Rupy Cheema Tut is a San Francisco-based artist producing work inspired by her Punjabi Sikh background and American upbringing. Through her work, she expresses her bi-cultural identity while continually weaving together traditional and contemporary elements. Rupy is the Sikh Love Stories Project visual artist, supporter, friend, and peer community creative
Rupy produces work in two distinct styles; the first influenced by the Indian Miniature tradition and the second inspired by the Bay area Figurative movement. Painting in each of these styles gives her the opportunity to work with a variety of mediums such as oil, gouache, and pens.
Whether it is the beauty of an old village door, the creases of a dastaar, or the patterns of a beautifully draped dupatta, Rupy paints to capture timelessness of such elements that induce nostalgia. Being a world traveler herself, Rupy’s work ranges from spotlighting history and heritage to commenting on the social environment in the world around her. Since her debut exhibit at Sikhlens 2011, Rupy’s work has captured interest of both Sikh and Non-Sikh audiences. After a series of successful art shows in California, she has launched her online gallery and shop at Artbyrupy.com. Believing that art should be enjoyed by the masses, she offers a variety of personalized artwork to her audience including commissioned pieces.
Rupy is currently working on a collection dedicated and inspired by Sikh women in her life as well as those whom she has met through books and poetry. The collection is scheduled to launch in Spring of 2014.
The Sikh Love Stories Project (SLS) had a chance to catch up with Rupy Cheema Tut, and talk to her more about art, Sikhism, and how she thrives in today’s world.
SLS: Okay, your favorite food?
I love chaat and Mom’s cooking but I love food in general.
SLS: Favorite drink?
I do love tea but that’s more of a ritual than a favorite drink. Let’s say water.
SLS: Who are your greatest influences in your life growing up and how did they play a role in you becoming an artist?
As I’ve grown up and I look back and think ‘What do I remember the most?’ ‘Who are the people I remember the most?’, ‘Who do I act like the most?’, ‘Who do I want to act like the most?’ When I hear my grandfather talk, my Nana Ji, or my mom speak, the lessons they taught me and how they taught me those lessons, both of them really stick out in my mind. My mother taught me to look at things in a specific way. So I learned to see things for more than they were to the naked eye. And my grandfather is a big influence indirectly in my work as well. He loves telling stories. So when he told his stories, they were about worlds I wasn’t aware of, some other place and time, he would always attach an Urdu couplet to the story or a lesson he was trying to derive at. I loved how he connected language and literature to daily life. When I came to the US and I studied literature that reflected the American way of life, I had enough knowledge to compare the two worlds. I learned to notice how culture was captured in books and in poetry. This understanding lets me display the differences in my work because I try to highlight my bi-cultural upbringing and how it shapes me as an artist.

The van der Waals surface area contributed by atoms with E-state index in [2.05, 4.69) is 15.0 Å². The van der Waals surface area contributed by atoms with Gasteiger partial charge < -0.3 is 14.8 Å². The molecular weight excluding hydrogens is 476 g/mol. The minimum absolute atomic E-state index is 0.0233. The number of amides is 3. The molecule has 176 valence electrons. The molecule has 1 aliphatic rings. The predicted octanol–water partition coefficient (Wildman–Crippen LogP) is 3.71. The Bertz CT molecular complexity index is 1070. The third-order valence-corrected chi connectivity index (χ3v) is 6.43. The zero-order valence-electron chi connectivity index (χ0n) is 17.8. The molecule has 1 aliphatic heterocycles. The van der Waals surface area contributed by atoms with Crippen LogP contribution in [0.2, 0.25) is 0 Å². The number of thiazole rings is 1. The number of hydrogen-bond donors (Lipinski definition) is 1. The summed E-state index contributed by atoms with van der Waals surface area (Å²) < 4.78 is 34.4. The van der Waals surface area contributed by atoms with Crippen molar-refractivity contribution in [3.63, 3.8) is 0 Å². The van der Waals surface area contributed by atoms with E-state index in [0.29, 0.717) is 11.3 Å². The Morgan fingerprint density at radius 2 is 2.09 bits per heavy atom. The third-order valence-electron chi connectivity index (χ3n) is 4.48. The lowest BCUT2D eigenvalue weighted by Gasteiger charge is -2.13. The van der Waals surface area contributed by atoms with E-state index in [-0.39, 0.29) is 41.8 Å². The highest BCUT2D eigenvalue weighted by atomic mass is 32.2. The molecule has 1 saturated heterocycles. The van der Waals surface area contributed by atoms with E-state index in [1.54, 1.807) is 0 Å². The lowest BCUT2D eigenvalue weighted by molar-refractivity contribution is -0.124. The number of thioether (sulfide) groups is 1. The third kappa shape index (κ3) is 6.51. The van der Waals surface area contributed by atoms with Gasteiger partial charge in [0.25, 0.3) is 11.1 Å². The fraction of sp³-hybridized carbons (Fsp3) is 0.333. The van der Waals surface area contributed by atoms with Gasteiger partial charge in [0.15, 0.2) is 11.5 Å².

SLS: What inspired you to become a visual artist?
I think becoming a visual artist or how I finally said “I was a visual artist” has two components. The first is when I actually decided to pursue this as a career. And this came from all the encouragement I was getting from people whose opinions I really appreciated and valued. In life, there’s a point where you need to ask yourself what do you really enjoy doing all the time? If I took away all the subjects I have studied, which one would I want to keep? I never really asked myself this at a younger age. So when I grew up, I never thought that you go to school for art or become an expert in art. You go to school for math or science and you become an expert at that.